Alter-EU demands Code of Conduct for lobbyists

Brussels-based Paul de Clerck, director of public affairs at Friends of the Earth and active founding member of Alter-EU, addressed the branch at our monthly meeting on 23 February 2006.

The European Transparency Initiative, launched by the European Commission last year, has set itself the objective of connecting the European public to the EU institutions and of opening up the black box many perceive Europe to be. Yet the Commission is itself subject to vigorous lobbying.

Alter-EU is an audacious pressure group comprised of 150 organisations from Europe – mostly NGOs, public affairs bodies, trade unions, journalist federations and other stakeholders. It wants to see the EU institutions deliver on increased openness and public accessibility. It aims to influence the on-going debate and raise more awareness in the member states via its different members active at the grass roots.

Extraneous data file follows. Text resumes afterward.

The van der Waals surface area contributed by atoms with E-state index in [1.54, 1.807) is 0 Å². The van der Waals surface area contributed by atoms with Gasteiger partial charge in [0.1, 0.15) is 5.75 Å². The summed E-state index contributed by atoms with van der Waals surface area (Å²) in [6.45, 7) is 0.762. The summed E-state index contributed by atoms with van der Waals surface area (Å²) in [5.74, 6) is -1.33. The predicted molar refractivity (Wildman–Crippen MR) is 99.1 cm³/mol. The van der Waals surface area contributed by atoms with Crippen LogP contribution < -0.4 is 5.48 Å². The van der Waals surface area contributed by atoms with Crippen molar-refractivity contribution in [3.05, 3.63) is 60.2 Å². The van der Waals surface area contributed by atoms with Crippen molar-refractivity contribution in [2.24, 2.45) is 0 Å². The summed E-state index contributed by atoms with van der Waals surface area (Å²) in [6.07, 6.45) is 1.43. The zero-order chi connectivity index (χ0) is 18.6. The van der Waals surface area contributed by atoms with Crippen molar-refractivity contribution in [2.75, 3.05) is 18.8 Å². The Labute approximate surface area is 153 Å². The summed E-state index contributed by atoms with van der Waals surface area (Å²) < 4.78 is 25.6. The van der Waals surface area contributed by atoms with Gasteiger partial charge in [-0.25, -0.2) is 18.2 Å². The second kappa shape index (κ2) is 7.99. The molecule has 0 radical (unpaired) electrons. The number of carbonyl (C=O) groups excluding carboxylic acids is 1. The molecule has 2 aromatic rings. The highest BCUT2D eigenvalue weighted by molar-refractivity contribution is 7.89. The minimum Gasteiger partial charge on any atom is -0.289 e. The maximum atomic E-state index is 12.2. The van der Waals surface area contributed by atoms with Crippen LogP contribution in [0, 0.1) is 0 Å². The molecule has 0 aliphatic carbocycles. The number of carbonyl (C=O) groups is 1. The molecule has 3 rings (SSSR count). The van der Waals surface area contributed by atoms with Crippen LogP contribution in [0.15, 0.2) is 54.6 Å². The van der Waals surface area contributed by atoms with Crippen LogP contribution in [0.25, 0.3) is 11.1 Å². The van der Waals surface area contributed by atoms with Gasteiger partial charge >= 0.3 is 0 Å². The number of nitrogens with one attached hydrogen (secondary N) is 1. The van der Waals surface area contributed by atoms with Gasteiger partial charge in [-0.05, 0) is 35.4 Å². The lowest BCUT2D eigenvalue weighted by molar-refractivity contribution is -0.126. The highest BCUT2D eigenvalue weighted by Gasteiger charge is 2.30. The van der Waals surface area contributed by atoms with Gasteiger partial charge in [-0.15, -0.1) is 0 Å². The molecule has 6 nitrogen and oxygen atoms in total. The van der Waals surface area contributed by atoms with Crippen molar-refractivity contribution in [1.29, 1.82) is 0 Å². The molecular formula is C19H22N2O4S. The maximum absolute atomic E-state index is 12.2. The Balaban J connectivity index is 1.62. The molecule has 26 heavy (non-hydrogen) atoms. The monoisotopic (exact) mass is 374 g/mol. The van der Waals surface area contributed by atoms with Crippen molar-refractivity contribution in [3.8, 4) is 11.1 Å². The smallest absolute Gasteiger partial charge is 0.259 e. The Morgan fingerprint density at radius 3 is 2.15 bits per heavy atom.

A Code of Conduct for lobbyists is at the centre of discussions and in this context Alter-EU is demanding the following:

  • That the code be mandatory.
  • That a lobby’s interest be made known.
  • In the case of a public affairs firm, that the client be revealed.
  • That the monies involved in the lobbying process be made public.
  • That all the issues being lobbies be declared.

Alter-EU believes the system should be electronically accessible to enable quick checks by officials or the general public.

The group wants stricter rules of conduct. Though branch organisations of public affairs firms have codes of conduct, too much vagueness prevails and no specific definition of conflict of interest exists. A culture of revolving doors persists and to address this a three-year watershed should be imposed on outgoing officials – forbidding them from lobbying on issues they dealt while working inside the institutions. The aim is to create
a level playing field and enable the often under-represented voice of civil society to be heard.

Formal consultation processes by the Commission should be publicly announced and reported upon. In the case of new legislation proposals, interests involved in the preparatory process should also be made public before any agreement is reached.

When the Commission starts a consultation process, all stake-holders should be involved to prevent privileged high-level working groups currently in operation.

A lively question and answer session followed the presentation.

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